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Independent Press Award

2024 Distinguished Favorite

Courtroom Dramas on the Stage

Amnon Kabatchnik

Trial plays mounted in the twentieth century. The first decade featured notable dramas by Leo Tolstoy (The Living Corpse, Russia, 1900), Alexander Bisson (Madame X, France, 1908), and John Galsworthy (Justice, England, 1910). The trend continued with authors of the main stream penning plays populated with judges, prosecutors, defense attorneys, jurors, witnesses, and the accused, often charged with murder in the first degree -- Elmer Rice, Ayn Rand, Ernst Toller, W. Somerset Maugham, Richard Wright, Maxwell Anderson, and Arthur Miller. Herman Wouk, Jean Genet, Aldous Huxley, William Faulkner, William Saroyan, James Baldwin, Terence Rattigan, Jeffrey Archer, Ariel Dorfman, David Henry Hwang, Aaron Sorkin, others.

Veteran mystery writers joined the fray, concocting courtroom melodramas. Among them were Gaston Leroux (The Mystery of the Yellow Room, 1912), A.E.W Mason (No Other Tiger, 1928), Agatha Christie Witness for the Prosecution, 1953), and Henry Cecil (Settled Out of Court, 1960).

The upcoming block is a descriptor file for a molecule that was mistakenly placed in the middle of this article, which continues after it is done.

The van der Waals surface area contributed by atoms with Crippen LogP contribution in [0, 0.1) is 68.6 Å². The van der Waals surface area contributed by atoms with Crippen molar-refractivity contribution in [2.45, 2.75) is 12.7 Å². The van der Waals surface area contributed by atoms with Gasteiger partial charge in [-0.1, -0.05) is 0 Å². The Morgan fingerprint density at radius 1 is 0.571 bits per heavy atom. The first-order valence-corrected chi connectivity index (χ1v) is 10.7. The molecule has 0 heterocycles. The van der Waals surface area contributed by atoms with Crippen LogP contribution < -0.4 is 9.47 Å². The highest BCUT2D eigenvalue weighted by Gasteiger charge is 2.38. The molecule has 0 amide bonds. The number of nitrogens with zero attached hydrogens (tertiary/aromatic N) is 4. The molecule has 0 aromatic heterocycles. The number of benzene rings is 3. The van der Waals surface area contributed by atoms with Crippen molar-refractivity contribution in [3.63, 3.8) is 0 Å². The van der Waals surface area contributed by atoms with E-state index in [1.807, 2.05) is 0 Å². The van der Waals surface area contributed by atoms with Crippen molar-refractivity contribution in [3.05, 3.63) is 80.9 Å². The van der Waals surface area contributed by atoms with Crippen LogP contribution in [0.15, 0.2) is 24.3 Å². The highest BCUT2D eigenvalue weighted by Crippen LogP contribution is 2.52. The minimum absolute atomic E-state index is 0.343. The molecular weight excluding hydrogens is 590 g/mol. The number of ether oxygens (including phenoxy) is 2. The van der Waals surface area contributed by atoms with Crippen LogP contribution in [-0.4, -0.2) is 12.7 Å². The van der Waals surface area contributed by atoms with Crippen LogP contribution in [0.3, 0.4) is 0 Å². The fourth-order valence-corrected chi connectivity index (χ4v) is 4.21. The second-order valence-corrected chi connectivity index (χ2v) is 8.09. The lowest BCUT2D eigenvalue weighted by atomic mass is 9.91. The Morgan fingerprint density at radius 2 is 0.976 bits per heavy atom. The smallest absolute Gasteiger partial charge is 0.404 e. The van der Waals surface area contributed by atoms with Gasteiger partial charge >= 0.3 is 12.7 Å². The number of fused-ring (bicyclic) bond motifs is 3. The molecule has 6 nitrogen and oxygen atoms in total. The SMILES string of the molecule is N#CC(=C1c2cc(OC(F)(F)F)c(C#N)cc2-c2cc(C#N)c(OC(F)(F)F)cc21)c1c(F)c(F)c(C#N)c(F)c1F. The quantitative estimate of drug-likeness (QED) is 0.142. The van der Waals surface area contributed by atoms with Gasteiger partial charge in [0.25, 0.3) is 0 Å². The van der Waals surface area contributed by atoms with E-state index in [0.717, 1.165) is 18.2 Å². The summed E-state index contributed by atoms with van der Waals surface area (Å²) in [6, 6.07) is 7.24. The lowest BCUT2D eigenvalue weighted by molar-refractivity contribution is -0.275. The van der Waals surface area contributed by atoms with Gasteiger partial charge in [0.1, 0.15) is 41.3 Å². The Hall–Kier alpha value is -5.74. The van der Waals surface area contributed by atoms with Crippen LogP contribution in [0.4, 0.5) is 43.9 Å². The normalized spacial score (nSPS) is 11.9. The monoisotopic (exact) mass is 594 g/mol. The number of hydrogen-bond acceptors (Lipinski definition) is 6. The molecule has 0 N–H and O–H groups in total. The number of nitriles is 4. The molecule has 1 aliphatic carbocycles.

Quite a few plays were inspired by real-life events. Caponsacchi (1926) is based on a poem by Robert Browning, depicting a double murder among the clergy in Rome of 1698. Sophie Treadwell's expressionist drama Machinal (1928) focuses on a sensational 1927 murder case in Queens, New York, in which an ordinary stenographer kills her much older husband when she feels stifled at home. A Pin to See the Peepshow (1951), by F. Tennyson Jesse and H.M. Harwood, introduces a twenty-eight-year-old London millinery who, with the aid of her younger lover, plans to eliminate a bossy husband. On the evening of October 3, 1922, he is found stabbed to death on a side road.

The entries, presented chronologically, include a plot synopsis, production data, opinions by critics, and biographical sketches of playwrights and key actors-directors.

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